Vitae Pharmaceuticals ($VTAE) saw its share value plummet after the company revealed that it enrolled fewer patients than expected in a trial for its oral psoriasis drug, spurring market chatter that the treatment might have a safety problem.
The Fort Washington, PA, company is working through a two-part trial on VTP-43742, a tablet meant to clear up autoimmune disorders including psoriasis. In the first part, Vitae dosed 40 healthy volunteers and, without getting into details, declared VTP-43742 to be safe and generally well tolerated. In part two, which began in September, Vitae had planned to recruit 60 patients with psoriasis in hopes of establishing proof of concept.
But Vitae ended up enrolling only 34 psoriatic patients in the second stage of the study, the company disclosed Thursday, declining to elaborate on why. Management "believes that the totality of the data from the 34 psoriatic patients, including clinical efficacy and accelerated biomarker data, will be sufficient to determine next steps in the program," Vitae said in a statement, adding that it is currently poring over the results with plans to announce top-line efficacy data by the end of the month.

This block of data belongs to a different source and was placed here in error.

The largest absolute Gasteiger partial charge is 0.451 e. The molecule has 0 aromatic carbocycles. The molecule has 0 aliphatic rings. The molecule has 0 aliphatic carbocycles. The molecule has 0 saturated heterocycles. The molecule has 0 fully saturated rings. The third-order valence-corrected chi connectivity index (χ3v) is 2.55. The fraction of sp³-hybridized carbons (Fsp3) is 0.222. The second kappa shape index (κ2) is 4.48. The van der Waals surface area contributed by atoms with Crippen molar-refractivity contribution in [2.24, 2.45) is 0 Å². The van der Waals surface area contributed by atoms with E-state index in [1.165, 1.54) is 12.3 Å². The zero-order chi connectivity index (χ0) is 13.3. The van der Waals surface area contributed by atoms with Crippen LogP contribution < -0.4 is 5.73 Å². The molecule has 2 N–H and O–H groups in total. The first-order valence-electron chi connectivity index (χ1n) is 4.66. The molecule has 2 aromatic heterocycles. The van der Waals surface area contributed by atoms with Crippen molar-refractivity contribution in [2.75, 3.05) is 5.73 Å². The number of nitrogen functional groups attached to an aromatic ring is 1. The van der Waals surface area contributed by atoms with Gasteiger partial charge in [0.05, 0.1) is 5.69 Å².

The news sent shares down more than 40% on Friday morning as investors worried that a safety snag may have hamstrung Vitae's trial enrollment. Stifel downgraded its rating of Vitae to hold, with analyst Thomas Schrader writing in a note to clients that "it's hard to imagine a scenario where truncating a cohort at four patients is good news, and it seems like the company may have encountered some type of (toxicity) issues."
On a conference call with analysts, Vitae declined to delve into its decision to cap enrollment early, and the company isn't commenting further until the top-line data are ready.
Vitae believes VTP-43742 has the chance to become a disruptive force in the world of autoimmune treatments. A new class of injected therapies, led by Novartis' ($NVS) Cosentyx, has posted stellar efficacy in clearing up psoriasis and psoriatic arthritis by blocking the activity of an inflammatory protein called interleukin-17. Vitae's oral candidate targets an upstream protein called RORγt to interrupt the secretion of IL-17 in the first place, and the company hopes it can develop an easier-to-use alternative to regular injections.
- read the results